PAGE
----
Farm Credit System (FCS) lenders have a knack for expanding the scope of the FCS’s mission, extending some questionable loans and striking some strange partnerships. One need only look at Farm Credit’s ties to global packaging firm Greif, Inc., to PacifiCorp powering a Facebook data center, and to any number of telecommunications firms like Frontier or Verizon.
What’s just one more on the heap?
On May 12, Georgia’s Albany Herald reported that Southwest Georgia Farm Credit is now partnering with Quicken Loans. Beyond providing a platform for customers to access financial products, Quicken Loans is the nation’s largest mortgage lender.
It’s not exactly clear what led to this partnership. But according to Southwest Georgia Farm Credit, it “just made home financing even easier for borrowers… Now, new home buyers and homeowners who want to refinance, can experience local service delivered on a national lending platform.”
It’s an excellent idea – and not at all strange or unorthodox – to make it easier for farmers to access home financing. That’s something almost everyone can agree on. But what about if Southwest Georgia Farm Credit advertises in its announcement that “interested persons don’t have to be a farmer to get a home loan with Farm Credit”?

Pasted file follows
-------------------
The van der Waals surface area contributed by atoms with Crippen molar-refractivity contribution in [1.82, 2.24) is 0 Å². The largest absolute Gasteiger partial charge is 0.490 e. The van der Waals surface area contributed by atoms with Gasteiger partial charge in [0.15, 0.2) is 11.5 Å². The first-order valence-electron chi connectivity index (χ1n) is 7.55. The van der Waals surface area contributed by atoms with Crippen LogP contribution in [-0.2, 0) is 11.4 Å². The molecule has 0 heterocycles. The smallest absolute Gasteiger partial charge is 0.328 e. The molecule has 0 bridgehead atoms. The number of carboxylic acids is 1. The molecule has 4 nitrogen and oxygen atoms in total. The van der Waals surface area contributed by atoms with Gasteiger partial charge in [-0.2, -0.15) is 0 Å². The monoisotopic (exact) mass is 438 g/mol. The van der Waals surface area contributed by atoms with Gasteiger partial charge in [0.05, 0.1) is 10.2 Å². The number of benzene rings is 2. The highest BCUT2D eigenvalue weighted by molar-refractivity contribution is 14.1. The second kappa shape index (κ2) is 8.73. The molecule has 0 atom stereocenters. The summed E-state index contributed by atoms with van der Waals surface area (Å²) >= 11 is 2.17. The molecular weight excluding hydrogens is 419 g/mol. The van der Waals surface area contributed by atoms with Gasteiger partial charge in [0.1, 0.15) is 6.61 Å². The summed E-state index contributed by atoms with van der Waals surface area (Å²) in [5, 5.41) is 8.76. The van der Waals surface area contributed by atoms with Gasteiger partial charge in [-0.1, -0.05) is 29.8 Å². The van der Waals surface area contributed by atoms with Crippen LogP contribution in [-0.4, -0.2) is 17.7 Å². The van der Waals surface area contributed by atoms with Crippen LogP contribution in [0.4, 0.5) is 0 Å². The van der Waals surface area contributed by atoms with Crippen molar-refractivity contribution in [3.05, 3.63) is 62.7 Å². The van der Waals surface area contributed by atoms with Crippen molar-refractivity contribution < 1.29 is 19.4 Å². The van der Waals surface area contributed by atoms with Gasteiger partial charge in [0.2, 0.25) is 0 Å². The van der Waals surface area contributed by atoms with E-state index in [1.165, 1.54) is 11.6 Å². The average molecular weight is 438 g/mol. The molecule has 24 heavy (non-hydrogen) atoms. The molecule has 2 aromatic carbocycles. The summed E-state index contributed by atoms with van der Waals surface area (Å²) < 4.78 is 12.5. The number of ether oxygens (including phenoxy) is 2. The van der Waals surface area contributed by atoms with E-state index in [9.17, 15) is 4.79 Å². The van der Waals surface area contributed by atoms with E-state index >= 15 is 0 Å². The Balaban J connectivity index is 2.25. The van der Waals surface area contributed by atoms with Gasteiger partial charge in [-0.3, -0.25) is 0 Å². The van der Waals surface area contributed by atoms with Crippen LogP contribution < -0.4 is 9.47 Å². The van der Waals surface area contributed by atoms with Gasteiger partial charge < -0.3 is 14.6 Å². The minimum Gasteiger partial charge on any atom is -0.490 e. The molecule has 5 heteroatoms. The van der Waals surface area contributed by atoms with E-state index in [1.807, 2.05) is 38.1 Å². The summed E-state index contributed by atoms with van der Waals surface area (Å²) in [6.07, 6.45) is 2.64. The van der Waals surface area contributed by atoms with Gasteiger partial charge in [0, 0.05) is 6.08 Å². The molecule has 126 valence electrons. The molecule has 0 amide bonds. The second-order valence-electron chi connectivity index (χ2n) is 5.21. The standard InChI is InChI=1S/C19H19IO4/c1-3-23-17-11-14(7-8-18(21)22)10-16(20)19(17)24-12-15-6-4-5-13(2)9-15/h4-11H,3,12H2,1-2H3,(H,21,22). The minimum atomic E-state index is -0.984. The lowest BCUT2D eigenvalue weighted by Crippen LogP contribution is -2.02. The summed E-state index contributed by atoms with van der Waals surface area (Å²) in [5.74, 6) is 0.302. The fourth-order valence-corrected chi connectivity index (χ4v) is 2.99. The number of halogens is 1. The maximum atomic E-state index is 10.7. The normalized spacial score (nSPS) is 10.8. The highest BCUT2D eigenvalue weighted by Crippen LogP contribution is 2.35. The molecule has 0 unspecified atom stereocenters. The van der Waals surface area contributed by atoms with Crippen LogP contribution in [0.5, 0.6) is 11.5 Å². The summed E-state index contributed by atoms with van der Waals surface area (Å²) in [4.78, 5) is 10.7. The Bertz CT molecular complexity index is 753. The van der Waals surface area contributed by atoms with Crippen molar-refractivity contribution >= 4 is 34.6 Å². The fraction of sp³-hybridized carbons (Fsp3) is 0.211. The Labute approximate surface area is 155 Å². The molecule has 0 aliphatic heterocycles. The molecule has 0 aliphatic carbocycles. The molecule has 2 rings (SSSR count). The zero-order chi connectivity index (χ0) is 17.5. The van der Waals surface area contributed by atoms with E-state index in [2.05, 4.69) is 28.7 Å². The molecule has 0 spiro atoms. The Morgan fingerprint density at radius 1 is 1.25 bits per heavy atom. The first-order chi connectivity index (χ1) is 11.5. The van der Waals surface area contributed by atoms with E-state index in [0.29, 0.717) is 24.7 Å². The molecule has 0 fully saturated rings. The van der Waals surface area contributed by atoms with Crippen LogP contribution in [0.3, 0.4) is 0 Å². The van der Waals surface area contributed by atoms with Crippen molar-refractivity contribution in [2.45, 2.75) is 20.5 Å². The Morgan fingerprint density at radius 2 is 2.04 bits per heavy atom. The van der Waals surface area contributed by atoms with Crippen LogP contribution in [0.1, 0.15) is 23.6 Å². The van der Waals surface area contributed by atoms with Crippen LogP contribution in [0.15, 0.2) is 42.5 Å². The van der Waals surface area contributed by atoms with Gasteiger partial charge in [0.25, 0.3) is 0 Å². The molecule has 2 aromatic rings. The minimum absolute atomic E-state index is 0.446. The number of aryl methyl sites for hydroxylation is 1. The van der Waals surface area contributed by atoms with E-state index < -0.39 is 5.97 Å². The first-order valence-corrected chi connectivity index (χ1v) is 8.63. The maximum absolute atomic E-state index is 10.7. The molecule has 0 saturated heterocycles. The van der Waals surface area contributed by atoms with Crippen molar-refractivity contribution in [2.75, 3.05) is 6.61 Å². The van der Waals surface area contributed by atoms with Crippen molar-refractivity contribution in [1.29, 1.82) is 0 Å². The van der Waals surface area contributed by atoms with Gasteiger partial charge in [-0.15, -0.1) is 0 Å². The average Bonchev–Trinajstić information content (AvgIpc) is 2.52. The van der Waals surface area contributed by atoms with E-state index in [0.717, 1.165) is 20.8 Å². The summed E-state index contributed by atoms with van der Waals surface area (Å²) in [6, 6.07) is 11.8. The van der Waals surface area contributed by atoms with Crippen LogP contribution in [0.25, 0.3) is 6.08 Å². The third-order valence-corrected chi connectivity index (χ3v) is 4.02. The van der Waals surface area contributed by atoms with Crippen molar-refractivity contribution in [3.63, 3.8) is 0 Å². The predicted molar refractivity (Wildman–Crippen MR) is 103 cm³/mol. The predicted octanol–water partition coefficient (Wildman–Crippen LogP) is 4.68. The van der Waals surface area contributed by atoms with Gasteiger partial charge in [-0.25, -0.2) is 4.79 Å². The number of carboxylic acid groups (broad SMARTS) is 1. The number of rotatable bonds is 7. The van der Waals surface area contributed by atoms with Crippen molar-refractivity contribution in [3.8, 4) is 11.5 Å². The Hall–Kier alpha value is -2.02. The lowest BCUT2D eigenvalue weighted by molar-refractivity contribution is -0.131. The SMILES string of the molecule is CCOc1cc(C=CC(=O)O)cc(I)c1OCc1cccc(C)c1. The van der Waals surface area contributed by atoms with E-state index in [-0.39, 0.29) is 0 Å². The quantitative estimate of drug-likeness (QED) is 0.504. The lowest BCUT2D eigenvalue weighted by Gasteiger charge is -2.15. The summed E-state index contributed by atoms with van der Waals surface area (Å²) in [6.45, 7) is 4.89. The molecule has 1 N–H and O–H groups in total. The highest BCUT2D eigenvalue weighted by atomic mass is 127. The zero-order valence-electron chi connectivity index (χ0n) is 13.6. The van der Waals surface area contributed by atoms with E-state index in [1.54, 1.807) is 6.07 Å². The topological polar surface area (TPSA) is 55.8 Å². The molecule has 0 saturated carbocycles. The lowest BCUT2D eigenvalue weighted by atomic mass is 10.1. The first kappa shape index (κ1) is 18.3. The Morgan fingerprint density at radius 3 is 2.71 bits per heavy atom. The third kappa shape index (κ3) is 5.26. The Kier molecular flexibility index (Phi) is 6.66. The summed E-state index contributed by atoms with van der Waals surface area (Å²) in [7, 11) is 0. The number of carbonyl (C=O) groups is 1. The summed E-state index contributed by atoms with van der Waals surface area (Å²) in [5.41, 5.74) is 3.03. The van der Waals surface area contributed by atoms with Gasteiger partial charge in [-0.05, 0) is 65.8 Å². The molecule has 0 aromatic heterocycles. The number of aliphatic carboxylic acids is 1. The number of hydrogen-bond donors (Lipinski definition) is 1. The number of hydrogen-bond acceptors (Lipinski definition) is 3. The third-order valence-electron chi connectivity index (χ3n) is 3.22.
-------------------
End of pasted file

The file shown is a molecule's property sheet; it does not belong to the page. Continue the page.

Farm Credit institutions are authorized to provide rural housing loans to non-farmers provided that at least one of the criteria below is met:
· The property must be at least 5 acres;
· The town where the property is located must have a population of 2,500 or less;
· The potential owner must have the intent to farm;
· The property must yield at least $500 in gross farm income.
With this information in mind, let’s look at what this announcement is really saying: a government- and taxpayer-backed institution is going to lend to non-farmers under ludicrously lax criteria, and it’s going to do so by partnering with the nation’s largest mortgage lender.
At this point, is Farm Credit just trying to be a bank but with generous tax benefits? In 2019, the System as a whole had an effective tax rate of 1.86 percent. If it’s starting to act more and more like a normal commercial lender, then at what point do policymakers just begin to treat it like one and stop granting it special status?
Unfortunately this is part of a longer pattern of letting the “farm” drop out of Farm Credit. While this has been the case for some time now, Farm Credit has only become more brazen, shifting so much in recent years to other sectors – such as health care – that its regulator suggested to Congress that it is “bumping against [its] authority.” Congress needs to revisit the Farm Credit Act so that it can provide clarity of intent for the Farm Credit System. Farmers, ranchers and producers across the country will be better off for it.